Sunday, August 21, 2005

On visas and immigration cards

On keeping track of passports and registrations. When I started this, one purpose was too leave a little more knowledge behind of what to expect over here. We've already covered the economic part - this is no longer the Russia of the Soviet era stereotype. Goods are widely available. Wages are still very low, but there is plenty of business being done. Levis don't sell for 4 times their US value, and a pack of Marlboros won't get you a ride anywhere in town any more. Now on to passports and registrations. You've got to have a visa to get here, and the government takes visas and all very seriously. On the other hand, customs was much less vigilant coming in than I would have expected in the US. Copies of your passport and visa: just have a couple copies available in your luggage, in your purse, etc. If you lose your passport, or have to give to someone to process the various permissions you may need, then you still have some proof of who you are and what you are doing.

You have to have an immigrant registration card in addition to your visa on entering the country, and you keep it with you at all times. It's like the US I-94 (?), but they are more stringent. You also have to register your location at all times. This gets stamped on your registration card, or sometimes your visa. Getting it stamped on your registration card is better, but I wouldn't try to communicate this when I don't speak the language. You have 72 hours in any location grace period. After that you had better be registered. Big fines if somebody requests ID and you're not right. Any time you leave the country, your immigration card and registration are automatically kaput, and you need to start anew on returning. It's really pretty simple once you get the hang of it.

For normal tourists the next won't apply, but if you are here on business, things get stickier. For instance, I need a special ID for the camp I live in, as it is administered or protected by the Russian Fed govt. I also have to have another ID for the office here, because it is in a restricted installation. Always ask. More often than not I haven't been fully updated about what I need to do until after I have already done it. Regular expats take it all for granted, or they forget, etc. etc. blah blah blah. So anyway, I brought extra passport photos, and when those ran out, I got some more extra, just to be helpful if it was required. That may be the smallest thing you could do, but it has come in handy once anyway.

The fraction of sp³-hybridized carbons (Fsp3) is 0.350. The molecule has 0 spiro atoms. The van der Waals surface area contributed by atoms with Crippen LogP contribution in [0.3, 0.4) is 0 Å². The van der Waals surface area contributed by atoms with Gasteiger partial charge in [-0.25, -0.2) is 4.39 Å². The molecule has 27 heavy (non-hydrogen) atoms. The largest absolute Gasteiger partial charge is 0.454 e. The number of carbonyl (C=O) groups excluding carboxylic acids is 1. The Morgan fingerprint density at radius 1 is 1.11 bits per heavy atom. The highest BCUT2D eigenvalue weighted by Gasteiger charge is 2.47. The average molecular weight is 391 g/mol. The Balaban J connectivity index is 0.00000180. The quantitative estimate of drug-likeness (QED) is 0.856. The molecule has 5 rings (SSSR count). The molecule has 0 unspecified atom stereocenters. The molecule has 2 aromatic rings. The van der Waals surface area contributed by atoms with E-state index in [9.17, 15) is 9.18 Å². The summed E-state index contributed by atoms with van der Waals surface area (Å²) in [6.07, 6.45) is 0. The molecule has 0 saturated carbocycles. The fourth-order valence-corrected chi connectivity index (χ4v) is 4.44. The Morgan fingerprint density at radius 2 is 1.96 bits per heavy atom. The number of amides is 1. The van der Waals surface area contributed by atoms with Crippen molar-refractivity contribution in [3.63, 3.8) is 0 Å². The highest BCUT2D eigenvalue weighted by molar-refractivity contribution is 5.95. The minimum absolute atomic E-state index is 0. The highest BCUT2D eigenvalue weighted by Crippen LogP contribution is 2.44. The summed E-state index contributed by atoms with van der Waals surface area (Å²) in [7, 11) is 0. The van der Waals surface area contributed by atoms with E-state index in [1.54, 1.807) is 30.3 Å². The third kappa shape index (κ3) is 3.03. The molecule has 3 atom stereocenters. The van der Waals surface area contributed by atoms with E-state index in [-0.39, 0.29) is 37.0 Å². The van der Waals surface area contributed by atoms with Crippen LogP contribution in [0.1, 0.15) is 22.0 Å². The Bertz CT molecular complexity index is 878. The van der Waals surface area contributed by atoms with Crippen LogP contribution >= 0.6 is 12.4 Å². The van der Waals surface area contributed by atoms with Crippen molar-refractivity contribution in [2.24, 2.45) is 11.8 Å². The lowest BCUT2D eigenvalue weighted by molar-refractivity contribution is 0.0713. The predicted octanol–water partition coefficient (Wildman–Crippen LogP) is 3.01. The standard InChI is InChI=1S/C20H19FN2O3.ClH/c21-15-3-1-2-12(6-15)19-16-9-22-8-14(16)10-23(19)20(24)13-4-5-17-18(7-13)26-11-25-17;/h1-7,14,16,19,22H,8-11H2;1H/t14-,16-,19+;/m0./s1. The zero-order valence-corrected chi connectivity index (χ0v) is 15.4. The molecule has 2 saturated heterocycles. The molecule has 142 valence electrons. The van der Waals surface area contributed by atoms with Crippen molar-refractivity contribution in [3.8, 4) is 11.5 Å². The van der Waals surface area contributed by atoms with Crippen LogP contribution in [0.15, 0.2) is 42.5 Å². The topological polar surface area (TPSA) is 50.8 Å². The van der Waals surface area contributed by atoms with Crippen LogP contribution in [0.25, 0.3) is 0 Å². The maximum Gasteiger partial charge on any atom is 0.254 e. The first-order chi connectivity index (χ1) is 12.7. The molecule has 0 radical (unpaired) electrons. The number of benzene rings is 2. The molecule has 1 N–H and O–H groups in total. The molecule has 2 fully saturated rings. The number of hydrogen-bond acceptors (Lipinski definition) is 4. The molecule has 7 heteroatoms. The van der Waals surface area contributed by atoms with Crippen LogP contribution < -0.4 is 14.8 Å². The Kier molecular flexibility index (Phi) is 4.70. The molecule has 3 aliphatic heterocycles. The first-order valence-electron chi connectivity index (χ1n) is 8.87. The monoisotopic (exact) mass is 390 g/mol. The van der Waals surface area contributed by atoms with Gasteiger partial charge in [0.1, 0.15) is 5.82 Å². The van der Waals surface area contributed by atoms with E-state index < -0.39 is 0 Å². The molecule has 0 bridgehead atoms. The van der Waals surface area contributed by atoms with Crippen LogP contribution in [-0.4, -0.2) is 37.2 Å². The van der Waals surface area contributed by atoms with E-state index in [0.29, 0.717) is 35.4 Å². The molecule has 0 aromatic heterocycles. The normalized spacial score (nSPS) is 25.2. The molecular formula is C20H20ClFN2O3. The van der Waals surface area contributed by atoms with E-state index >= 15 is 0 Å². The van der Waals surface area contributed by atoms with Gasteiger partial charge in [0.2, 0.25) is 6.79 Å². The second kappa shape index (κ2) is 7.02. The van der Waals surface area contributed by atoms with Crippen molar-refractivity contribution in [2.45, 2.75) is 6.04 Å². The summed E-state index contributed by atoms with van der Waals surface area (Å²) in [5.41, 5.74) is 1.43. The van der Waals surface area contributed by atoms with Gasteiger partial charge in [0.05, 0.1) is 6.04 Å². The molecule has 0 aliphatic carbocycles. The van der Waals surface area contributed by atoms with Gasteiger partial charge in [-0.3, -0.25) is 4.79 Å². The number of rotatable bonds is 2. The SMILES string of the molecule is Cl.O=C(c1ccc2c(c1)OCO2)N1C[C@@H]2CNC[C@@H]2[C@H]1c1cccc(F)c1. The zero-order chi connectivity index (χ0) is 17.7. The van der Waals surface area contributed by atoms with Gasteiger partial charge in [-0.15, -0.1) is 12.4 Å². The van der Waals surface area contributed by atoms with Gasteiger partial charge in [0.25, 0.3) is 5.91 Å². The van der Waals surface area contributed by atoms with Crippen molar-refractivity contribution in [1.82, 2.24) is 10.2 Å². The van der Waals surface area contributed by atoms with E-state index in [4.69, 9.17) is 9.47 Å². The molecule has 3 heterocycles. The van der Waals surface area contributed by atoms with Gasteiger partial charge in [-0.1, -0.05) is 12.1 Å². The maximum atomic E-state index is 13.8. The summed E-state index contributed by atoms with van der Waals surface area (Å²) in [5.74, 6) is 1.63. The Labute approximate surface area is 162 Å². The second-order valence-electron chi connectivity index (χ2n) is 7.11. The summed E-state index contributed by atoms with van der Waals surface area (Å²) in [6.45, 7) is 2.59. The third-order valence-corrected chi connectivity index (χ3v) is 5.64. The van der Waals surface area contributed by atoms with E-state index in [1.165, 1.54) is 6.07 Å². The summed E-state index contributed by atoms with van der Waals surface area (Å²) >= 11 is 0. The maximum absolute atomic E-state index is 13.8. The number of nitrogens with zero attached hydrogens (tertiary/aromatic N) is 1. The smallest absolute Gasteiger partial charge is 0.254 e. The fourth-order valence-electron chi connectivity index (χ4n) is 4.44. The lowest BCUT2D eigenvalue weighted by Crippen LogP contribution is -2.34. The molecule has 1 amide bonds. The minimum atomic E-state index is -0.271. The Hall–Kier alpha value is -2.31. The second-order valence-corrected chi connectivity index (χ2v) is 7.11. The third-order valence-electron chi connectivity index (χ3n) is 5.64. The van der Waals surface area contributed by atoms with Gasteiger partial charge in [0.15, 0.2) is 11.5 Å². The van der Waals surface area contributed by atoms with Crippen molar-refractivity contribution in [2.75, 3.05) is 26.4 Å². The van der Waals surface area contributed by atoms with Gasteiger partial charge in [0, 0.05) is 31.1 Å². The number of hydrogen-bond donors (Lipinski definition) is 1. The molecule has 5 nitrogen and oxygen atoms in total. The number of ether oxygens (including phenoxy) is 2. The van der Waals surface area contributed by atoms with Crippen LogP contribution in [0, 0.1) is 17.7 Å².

Something not often noted is that you can register your location with the US consular service as well, via an internet site. This may prove helpful in an emergency. It is also a good thing to watch for the traveler's advisories about fraud, etc. You'll get some tips on the types of crimes to be watchful for. You may have read my earlier post about the change bank "quick count". Other visitors have been reporting other types of crimes at various times. There was a lot of credit card ripoffs a couple of years ago. I don't know if they are still happening, but it seemed like the reports I saw were mostly about 2 years old. So maybe that gang moved on or got busted or something. Who knows? I'm still more cautious than in the US about which ATMs I use and how well I hide my PIN input. For anyone who wants to think I'm stereotyping or whitewashing - whichever, I'm more cautious in the US for violent crime. I haven't gotten the vibes for that as much here. But don't take my word for it, just follow the advice travel experts always say - when you don't speak the language or know the customs you are a target for certain types of crime. Anywhere. Cheers!

Chelyabinsk shopping observations

We went to Chelyabinsk shopping today. Nice experience. First thing I will say is that you can smell some air pollution, but it is worse in or near the streets (vehicular pollution). This is one reason why the town smelled to me when I first passed through. When you're driving through town you are always on the street. The air is still not pristine though. On returning to the camp the difference is noticeable to me - although I will admit I think I am sensitive to this.

The city itself is pretty in spots. It doesn't look poor, but it is not in the best of repair either. It seems far more rural than a city of 1 million people would in the US or Canada. In this regard it fits the pattern I have seen here. The affluence is still too new to have acquired the automobile flavor of other cities of the same size in other first world countries. The city fits the pattern of economic growth and activity I saw in Moscow, although slightly more subdued. The economy wasn't just Moscow.

On returning to Chumlak I again notice more details, and the town seems less 3rd world than unindustrialized European. I can see large brick buildings that appear abandoned or disused. They have a similar appearance to farm structures I've seen in the US. I wonder if they were farm structures not so long ago. This would fit with appearances to me. Although I could really be off on this, a scenario where this village is on the upswing, but went through some bad times recently would fit to my way of looking. It could have been that there was a larger farm operation here in the Soviet era, but at some point it shut down. Now changes have grown into place a little, and the economy is swinging up. Everywhere I've been things seem like that. I don't see desperation - not riches either, but not rags.